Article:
Careful to explain that her coldness is a response to how Misugi treated her, Midori wants this goodbye to hurt, wants Misugi to know the truths of her own many affairs. The love she found in them is what makes her letter change tone and become lively, celebratory, “in those days I was in the throes of a fascination with the beauty of speed that made my whole body go numb.” But it would be impossible for Misugi to miss that his wife only found this escape because of his behavior, and that she knew it was an empty one, “that young jockey was lovable only as long as he was perched on Blue Glory’s back.” The lack of fulfillment in these affairs is yet another regret in The Hunting Gun. The poem of melancholy speaks to a man who has become so, and who then passes on the letters that, with their own sadnesses brought his about.
Saiko’s letter, delivered posthumously, closes out the collection. In tone it fittingly falls somewhere between her daughter’s and Midori’s. She writes with a fierceness that shows her capable of being indifferent to other’s pain if it interferes with her own pleasure. As she and Misugi watch the sea out of a hotel window, they see a boat burning, likely with people on it, “yet the horror of it didn’t touch us—we saw only how beautiful it was.” But even as she is capable of swearing to deceive Midori for the rest of her life, Saiko is unable to escape the source of her own dakrness, and sadness. She tells the story of Misugi showing her rows of snakes in cases, explaining that everyone has one inside them. Later, Saiko asks of that snake, “What is this thing we carry inside us—intolerably unpleasant, yet at the same time unbearably sad!”
Though only Saiko identifies her snake, we understand that Misugi is right, and that each of them does have a snake inside them, something unpleasant, but something utterly worthy of compassion. The snake is an absence, a part of them that hasn’t been fulfilled, hasn’t been shown to others and so cannot be handled with the care that could heal it.
It is the complexities of showing and not showing that make the slim Hunting Gun such a beautiful kaleidoscope of confession and hiding. All of the letter writers are not only confessing things about themselves but also about the hunter and each other writer. In each letter, we discover something new about all four people, but only ever from one perspective, and we know how incomplete that is. We get closer and closer to each, while constantly being moved away from true understanding.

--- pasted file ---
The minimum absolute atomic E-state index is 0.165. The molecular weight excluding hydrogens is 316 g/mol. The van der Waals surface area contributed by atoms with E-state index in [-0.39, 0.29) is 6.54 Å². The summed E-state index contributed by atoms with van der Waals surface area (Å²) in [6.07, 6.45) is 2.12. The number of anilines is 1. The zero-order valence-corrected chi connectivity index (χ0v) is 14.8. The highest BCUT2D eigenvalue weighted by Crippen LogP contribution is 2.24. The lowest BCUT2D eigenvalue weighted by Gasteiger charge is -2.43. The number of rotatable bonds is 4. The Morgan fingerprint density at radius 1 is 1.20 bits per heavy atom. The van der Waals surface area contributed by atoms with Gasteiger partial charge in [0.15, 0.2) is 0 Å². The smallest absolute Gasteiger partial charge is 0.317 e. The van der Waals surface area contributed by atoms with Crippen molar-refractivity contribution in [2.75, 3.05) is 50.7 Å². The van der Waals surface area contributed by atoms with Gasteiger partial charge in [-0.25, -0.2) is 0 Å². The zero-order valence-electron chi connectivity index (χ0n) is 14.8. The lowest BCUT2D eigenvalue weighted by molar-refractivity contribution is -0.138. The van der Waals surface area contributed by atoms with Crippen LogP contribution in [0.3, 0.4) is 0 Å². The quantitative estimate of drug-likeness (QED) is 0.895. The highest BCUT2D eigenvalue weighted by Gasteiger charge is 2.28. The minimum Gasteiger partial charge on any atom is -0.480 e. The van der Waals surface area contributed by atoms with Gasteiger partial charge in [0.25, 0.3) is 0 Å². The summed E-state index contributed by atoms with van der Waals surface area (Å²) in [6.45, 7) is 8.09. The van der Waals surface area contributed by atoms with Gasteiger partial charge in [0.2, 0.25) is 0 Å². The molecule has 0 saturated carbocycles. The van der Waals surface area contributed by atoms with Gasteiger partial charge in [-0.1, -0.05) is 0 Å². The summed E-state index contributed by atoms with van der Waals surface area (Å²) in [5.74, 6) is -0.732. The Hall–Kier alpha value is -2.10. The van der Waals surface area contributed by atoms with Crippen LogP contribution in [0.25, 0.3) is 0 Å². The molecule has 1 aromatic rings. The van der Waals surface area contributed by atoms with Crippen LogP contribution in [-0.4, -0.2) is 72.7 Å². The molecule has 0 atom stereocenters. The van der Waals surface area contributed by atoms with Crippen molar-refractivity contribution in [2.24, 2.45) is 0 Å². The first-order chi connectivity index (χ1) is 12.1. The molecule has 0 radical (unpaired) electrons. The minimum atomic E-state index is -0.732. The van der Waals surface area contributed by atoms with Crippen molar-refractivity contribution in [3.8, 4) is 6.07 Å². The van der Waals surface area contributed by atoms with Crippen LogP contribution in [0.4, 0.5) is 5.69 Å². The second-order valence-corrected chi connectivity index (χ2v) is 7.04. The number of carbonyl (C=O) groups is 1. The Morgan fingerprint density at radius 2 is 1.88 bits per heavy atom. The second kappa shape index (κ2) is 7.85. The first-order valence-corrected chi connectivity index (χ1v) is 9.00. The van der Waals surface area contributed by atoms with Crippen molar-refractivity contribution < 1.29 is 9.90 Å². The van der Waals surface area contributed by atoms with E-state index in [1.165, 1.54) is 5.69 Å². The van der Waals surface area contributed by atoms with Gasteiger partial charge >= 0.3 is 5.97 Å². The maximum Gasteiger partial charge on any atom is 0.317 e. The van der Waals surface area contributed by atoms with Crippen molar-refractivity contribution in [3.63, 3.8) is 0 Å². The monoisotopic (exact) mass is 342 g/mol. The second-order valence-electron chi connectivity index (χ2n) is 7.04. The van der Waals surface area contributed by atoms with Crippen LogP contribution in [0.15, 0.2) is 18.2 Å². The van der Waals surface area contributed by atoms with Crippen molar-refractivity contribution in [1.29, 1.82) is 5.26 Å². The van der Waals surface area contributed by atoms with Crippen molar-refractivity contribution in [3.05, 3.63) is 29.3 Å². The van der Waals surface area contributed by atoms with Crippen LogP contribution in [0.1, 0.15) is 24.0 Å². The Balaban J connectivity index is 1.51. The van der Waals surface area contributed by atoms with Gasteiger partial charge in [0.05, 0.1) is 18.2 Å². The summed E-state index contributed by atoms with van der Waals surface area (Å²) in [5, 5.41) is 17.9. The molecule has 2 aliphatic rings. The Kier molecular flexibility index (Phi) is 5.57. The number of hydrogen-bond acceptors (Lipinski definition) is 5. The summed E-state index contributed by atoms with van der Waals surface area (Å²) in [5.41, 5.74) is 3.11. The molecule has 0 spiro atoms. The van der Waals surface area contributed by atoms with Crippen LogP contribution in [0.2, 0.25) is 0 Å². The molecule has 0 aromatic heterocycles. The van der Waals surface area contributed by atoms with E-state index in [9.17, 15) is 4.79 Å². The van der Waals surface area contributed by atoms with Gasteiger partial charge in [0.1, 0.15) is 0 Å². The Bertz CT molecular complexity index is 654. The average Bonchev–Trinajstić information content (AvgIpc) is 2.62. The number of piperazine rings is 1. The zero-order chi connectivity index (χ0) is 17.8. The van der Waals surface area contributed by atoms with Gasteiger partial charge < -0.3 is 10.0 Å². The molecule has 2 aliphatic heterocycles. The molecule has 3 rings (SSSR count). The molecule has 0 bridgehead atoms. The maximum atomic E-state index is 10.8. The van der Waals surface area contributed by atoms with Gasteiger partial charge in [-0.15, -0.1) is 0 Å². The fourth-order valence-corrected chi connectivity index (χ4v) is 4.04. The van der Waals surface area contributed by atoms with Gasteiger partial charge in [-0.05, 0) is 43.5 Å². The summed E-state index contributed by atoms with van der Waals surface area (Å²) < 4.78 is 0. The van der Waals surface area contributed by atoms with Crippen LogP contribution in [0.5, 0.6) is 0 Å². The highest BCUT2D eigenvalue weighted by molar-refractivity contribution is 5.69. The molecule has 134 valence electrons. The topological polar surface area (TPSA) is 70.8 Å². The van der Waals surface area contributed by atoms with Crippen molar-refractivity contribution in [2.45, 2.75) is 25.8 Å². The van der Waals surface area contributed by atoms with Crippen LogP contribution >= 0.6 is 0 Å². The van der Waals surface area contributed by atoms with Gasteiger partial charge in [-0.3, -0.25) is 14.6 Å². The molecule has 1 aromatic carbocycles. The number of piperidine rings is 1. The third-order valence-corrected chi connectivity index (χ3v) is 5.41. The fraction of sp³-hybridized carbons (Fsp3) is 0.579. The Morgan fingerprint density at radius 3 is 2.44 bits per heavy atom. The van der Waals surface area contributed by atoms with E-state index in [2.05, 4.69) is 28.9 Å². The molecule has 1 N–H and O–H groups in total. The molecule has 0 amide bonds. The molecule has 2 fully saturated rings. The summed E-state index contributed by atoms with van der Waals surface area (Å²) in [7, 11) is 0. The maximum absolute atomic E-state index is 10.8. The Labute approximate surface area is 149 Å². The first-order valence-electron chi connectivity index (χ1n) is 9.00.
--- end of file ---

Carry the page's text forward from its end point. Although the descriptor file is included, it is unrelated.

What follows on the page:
The most haunting moment of this comes in Midori’s letter. She tells of the time that, from another room, watching her husband in a glass door turned into a mirror through glancing light, she saw him pointing his hunting gun at her, and wondered if he was imagining killing her. Midori reveals to Misugi that she knows of his possible desire, and we’re drawn in, but never deep enough to know what he was thinking, even though he could explain, if he wrote his own confession.
The kaleidoscope turns around Misugi himself. Each writer sees part of the poetic image of the hunter, the gun, the pipe, the weary walk, the back turned. They witness pieces of him as the poet witnessed him, and have moments where they see one of the other writers in a memorable, detailed, resonant image of their life, which we often see again later, from another perspective.
This is the beauty of The Hunting Gun, the depth of Inoue’s characters, their voices, emotions. In their movement towards and away from one another they are people who are in many ways are opposed to one another, but from our prospective we see them deeply sympathetic to each other, in shared pain, resting in their absent centers. The Hunting Gun makes an epistolary collection wonderfully intricate in three simple letters, framed carefully.